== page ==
Hiring for startups can be really challenging. While that’s probably pretty obvious, the diligence and careful attention for detail is especially pronounced when looking for a software engineer—even more so when you, the prospective employer, lacks certain fundamental coding competencies.
Unfortunately, when it comes to helpful web content, there’s so much more job search-related content focused on the perspective of the interviewee — life hacks for passing interviews, quick resume clean up tips, or any number of other preparation topics — than there is devoted to helping the people actually conducting these interviews. One might argue that imbalance is incredibly problematic — how can you prepare people for interviews when the interviews they’re walking into don’t understand what they’re looking for?
Despite that this process cannot be completely formalized, and human factors will by and large remain key decision drivers in most cases, we’re going to try to balance out the noise of how to nail an interview with 5 general suggestions that can guide you — the employer — throughout the hiring process, and give you a general understanding of how to go about hiring your next software engineer.
Two heads are better than one
At Ezetech we believe in team spirit and creative collaboration, and with that in mind, we try to not interview anybody alone — ever. This is actually incredibly important for the following reasons:
- Different perspectives might uncover subtle differences in how you collectively viewed the candidates’ experience and competencies — both on the page and how they’re able to discuss them in person — and behaviors and composure that otherwise might be overlooked when conducting the interview alone.
- Sharing opinions after the interview could more effectively reinforce decisions to hire or not.
- Interview team grows synergy and become more compatible working together on side activity — conducting technical interview.
- Nobody is accountable for hire alone, so members of interview team feel more safe and relaxed, thus, they can make a more sound, weighted decision.
The typical team lineup for an interview has two engineers and an HR manager. The presence of the HR manager at job interview is necessary because it’s absolutely important wonderful to have a view from the outside on how a candidate performs different activities. This is not to say that the preliminary “pre-screen” interview conducted by HR or a recruiter is not important. That helps the candidate understand the scope of the role, and whoever is bringing this candidate forward — or not — can understand their fit for the role from a character standpoint when it comes to the candidate’s personal and professional references. Apart from that, having the HR manager participating in the tech interview can be used to collect additional observations to support the hiring decision.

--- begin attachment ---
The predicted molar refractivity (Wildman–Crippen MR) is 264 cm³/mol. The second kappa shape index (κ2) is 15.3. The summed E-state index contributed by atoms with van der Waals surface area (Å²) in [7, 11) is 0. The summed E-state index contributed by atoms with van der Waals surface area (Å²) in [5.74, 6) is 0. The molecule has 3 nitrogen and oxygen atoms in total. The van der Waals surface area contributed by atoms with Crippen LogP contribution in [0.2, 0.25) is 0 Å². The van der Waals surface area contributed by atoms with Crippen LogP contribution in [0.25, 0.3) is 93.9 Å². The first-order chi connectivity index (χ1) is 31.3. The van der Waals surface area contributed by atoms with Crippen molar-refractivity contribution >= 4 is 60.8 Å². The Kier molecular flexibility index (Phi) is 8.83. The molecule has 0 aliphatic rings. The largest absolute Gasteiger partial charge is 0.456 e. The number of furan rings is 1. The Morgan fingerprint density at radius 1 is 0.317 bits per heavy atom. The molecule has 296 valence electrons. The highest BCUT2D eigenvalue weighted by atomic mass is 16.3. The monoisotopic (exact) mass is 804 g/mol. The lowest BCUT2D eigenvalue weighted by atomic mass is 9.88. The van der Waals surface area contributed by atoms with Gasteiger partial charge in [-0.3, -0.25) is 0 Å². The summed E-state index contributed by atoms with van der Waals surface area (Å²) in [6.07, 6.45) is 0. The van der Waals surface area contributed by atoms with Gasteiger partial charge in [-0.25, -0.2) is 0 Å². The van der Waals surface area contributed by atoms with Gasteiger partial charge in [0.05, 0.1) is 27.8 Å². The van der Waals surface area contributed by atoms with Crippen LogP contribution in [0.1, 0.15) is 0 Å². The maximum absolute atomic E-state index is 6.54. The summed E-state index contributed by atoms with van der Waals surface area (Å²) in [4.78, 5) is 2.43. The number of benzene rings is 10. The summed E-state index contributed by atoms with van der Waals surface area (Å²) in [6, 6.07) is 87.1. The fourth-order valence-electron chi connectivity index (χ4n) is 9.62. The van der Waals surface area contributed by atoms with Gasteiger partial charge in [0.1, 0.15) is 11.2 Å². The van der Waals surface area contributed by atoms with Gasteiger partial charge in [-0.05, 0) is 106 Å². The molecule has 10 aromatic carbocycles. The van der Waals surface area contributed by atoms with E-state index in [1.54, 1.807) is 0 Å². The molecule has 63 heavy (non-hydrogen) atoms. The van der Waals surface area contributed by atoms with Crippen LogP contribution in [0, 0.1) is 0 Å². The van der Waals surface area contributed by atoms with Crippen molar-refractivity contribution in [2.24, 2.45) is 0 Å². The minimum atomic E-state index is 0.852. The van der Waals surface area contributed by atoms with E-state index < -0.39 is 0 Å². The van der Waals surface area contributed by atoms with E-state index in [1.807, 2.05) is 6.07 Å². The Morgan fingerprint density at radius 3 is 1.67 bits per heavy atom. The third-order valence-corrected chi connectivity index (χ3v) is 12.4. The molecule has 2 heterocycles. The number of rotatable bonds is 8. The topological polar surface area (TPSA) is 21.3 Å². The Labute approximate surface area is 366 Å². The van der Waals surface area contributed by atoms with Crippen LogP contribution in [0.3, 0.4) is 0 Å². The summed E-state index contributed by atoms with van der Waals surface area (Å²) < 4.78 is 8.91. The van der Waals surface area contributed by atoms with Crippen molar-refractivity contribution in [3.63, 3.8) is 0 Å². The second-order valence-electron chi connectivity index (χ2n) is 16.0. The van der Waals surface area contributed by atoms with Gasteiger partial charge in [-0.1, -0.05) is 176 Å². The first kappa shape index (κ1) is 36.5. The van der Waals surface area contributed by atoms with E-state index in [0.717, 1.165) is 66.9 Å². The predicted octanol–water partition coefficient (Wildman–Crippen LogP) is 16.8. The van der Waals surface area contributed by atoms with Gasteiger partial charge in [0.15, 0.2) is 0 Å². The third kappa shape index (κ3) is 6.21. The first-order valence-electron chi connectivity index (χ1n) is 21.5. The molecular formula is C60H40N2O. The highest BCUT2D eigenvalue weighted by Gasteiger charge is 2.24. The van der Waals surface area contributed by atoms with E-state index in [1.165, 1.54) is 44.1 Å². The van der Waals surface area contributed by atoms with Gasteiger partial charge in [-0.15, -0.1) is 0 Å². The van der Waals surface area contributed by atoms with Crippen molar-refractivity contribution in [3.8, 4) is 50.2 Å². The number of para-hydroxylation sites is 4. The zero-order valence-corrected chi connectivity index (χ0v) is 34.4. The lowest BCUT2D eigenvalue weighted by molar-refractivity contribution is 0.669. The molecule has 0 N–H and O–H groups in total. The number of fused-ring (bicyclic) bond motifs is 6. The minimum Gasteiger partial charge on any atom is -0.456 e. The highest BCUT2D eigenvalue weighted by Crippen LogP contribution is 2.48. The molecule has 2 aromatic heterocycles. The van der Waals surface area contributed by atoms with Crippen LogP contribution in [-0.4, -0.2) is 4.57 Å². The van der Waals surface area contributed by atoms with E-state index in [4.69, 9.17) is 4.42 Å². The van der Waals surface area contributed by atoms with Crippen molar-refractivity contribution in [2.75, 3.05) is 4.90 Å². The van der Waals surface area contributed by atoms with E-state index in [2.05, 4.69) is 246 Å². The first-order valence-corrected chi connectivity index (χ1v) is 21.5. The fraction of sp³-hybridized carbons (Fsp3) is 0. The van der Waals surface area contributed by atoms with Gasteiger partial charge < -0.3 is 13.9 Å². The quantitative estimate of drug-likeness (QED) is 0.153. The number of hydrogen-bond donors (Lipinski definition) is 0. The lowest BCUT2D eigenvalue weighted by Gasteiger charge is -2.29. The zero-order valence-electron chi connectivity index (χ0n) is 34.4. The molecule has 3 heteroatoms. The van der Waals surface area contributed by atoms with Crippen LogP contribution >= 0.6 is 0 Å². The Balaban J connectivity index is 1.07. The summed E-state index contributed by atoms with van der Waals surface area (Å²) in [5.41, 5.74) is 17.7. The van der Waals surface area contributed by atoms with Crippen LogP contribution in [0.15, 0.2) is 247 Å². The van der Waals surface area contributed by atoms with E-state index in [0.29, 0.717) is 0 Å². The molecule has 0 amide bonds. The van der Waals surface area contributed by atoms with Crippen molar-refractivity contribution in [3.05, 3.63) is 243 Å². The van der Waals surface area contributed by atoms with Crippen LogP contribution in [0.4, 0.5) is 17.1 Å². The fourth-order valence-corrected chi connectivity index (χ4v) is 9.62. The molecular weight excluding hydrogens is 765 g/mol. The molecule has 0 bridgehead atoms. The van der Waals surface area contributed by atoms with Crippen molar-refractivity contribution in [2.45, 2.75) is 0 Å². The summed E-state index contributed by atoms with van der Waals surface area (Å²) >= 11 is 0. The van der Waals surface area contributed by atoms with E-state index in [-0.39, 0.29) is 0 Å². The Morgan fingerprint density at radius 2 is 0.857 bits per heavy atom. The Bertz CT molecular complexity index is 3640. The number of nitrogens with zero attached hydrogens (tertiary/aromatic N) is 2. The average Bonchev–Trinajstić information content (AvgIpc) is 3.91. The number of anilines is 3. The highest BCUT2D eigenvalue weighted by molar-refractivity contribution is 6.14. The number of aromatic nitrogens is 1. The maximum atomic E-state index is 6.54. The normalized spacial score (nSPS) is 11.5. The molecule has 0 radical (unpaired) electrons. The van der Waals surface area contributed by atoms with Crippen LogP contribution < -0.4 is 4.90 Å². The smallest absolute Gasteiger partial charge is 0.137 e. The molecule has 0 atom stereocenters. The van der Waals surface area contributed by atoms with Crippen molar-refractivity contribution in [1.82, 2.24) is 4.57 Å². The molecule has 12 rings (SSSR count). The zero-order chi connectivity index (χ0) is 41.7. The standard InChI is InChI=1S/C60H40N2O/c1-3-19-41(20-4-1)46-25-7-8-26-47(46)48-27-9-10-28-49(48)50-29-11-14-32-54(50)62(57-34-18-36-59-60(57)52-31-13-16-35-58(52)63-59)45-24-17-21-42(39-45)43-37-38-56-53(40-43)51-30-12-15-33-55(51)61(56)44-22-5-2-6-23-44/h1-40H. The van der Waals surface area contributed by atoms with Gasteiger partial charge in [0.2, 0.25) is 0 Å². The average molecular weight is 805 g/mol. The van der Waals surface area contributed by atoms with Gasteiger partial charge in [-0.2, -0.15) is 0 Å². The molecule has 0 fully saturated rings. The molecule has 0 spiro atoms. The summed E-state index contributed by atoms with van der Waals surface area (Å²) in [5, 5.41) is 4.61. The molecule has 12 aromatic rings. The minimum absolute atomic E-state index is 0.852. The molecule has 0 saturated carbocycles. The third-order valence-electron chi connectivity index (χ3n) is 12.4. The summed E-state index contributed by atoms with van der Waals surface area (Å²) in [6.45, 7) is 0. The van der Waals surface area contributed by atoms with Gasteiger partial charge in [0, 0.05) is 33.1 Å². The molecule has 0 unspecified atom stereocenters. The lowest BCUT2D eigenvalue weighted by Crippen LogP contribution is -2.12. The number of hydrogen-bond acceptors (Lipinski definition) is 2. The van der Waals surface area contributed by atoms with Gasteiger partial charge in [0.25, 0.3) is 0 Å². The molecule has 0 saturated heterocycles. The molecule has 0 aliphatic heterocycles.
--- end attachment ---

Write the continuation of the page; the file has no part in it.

Two heads are better than one, but even adding an additional perspective unrelated to the function of the role is important. This allows you to cover all bases, checking not only for technical aptitudes, but also soft skills that are important when working on projects.
If the candidate is going to be part of a team, they need to not only know how to write code, but they need to be able to communicate with the team effectively, manage their time well, and work cooperatively and collaboratively towards a finished product. These are all things you can determine when you have multiple people present looking for these different aspects.
You can’t judge a book by its cover
Conducting technical interviews can be stressful! But that’s not the reason to stop interviewing — that’s the reason to not trust first impressions. Your candidates might be experts in talking. They’re good at it; they’re affable, charismatic, they’re not ruffled by the tension, and they’re naturals at both recognizing what you want to hear and saying those things they know you want them to say. You might find yourself in the entirely unenviable position where your candidates come across as more confident than your interviewers. For that reason, behavioral shouldn’t serve as a determining factor in your hiring decision — especially so early on.
After making a few of these hiring mistakes on our own, we’ve arrived at a different convention of sorts, something we call “late impression.” Obviously, it’s the opposite of that first impression, but the disclosure is very simple: As a team we agree not to make any decision until a post-interview discussion with the candidate. All questions and conversations during this part of the interview are used to compile entirely different observations about the candidate.
For example, you might meet a candidate who didn’t exactly interview well the first time. They have promising qualifications, and they handled themselves well technically speaking, but from a behavioral standpoint they came across as flustered, confused, and maybe they even forgot something critical. In this case, you want to give them a second chance. You should never pressure yourself into making a rushed decision either way, and this second time, who knows? They might have done a bit of self-editing, so they come into this meeting much more relaxed.
Practice Makes Perfect
Practice makes perfect, and, of course, this is true for anything you do. It’s especially true for the interviewing process — from both sides of the table. Remember: finding yourself in a room with someone who has rehearsed numerous lines of questioning and can answer any question about as perfectly as you could hope is neither impossible nor where you want to find yourself. A diverse range of soft skills is always an added benefit to any team, but you’re looking for core competencies that truly blow you away.